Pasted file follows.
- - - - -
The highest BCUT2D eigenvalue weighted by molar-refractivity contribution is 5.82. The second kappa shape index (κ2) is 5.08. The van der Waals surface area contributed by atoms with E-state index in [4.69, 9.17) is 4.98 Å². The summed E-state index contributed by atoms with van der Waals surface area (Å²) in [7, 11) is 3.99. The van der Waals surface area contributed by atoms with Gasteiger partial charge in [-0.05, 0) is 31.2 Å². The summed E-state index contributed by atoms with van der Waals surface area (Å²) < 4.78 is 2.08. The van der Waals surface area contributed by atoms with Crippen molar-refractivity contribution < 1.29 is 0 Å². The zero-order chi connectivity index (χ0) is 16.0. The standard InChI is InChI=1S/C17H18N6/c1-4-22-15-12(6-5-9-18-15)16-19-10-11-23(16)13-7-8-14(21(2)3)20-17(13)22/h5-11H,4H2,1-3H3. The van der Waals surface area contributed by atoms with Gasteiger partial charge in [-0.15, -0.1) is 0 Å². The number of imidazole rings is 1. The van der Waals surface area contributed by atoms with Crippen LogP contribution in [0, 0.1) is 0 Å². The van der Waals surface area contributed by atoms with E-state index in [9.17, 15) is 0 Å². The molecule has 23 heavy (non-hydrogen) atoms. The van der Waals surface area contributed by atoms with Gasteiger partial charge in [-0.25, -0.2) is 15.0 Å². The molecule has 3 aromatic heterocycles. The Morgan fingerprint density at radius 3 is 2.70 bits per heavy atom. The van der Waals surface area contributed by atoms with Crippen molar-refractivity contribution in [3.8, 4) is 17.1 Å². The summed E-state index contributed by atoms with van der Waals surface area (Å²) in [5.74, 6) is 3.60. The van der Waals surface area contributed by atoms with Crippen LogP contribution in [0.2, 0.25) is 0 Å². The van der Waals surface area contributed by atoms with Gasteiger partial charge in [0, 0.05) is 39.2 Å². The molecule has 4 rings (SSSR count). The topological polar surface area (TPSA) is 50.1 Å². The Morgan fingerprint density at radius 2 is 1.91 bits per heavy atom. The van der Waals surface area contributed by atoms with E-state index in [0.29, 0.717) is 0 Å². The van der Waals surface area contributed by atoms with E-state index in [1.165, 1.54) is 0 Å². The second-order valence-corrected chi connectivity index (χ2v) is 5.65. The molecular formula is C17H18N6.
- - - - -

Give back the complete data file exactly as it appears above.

The highest BCUT2D eigenvalue weighted by molar-refractivity contribution is 5.82. The second kappa shape index (κ2) is 5.08. The van der Waals surface area contributed by atoms with E-state index in [4.69, 9.17) is 4.98 Å². The summed E-state index contributed by atoms with van der Waals surface area (Å²) in [7, 11) is 3.99. The van der Waals surface area contributed by atoms with Gasteiger partial charge in [-0.05, 0) is 31.2 Å². The summed E-state index contributed by atoms with van der Waals surface area (Å²) < 4.78 is 2.08. The van der Waals surface area contributed by atoms with Crippen molar-refractivity contribution < 1.29 is 0 Å². The zero-order chi connectivity index (χ0) is 16.0. The standard InChI is InChI=1S/C17H18N6/c1-4-22-15-12(6-5-9-18-15)16-19-10-11-23(16)13-7-8-14(21(2)3)20-17(13)22/h5-11H,4H2,1-3H3. The van der Waals surface area contributed by atoms with Gasteiger partial charge in [-0.15, -0.1) is 0 Å². The number of imidazole rings is 1. The van der Waals surface area contributed by atoms with Crippen LogP contribution in [0, 0.1) is 0 Å². The van der Waals surface area contributed by atoms with E-state index in [9.17, 15) is 0 Å². The molecule has 23 heavy (non-hydrogen) atoms. The van der Waals surface area contributed by atoms with Gasteiger partial charge in [-0.25, -0.2) is 15.0 Å². The molecule has 3 aromatic heterocycles. The Morgan fingerprint density at radius 3 is 2.70 bits per heavy atom. The van der Waals surface area contributed by atoms with Crippen molar-refractivity contribution in [3.8, 4) is 17.1 Å². The summed E-state index contributed by atoms with van der Waals surface area (Å²) in [5.74, 6) is 3.60. The van der Waals surface area contributed by atoms with Crippen LogP contribution in [0.2, 0.25) is 0 Å². The van der Waals surface area contributed by atoms with Gasteiger partial charge in [0, 0.05) is 39.2 Å². The molecule has 4 rings (SSSR count). The topological polar surface area (TPSA) is 50.1 Å². The Morgan fingerprint density at radius 2 is 1.91 bits per heavy atom. The van der Waals surface area contributed by atoms with E-state index in [0.29, 0.717) is 0 Å². The van der Waals surface area contributed by atoms with E-state index in [1.165, 1.54) is 0 Å². The second-order valence-corrected chi connectivity index (χ2v) is 5.65. The molecular formula is C17H18N6.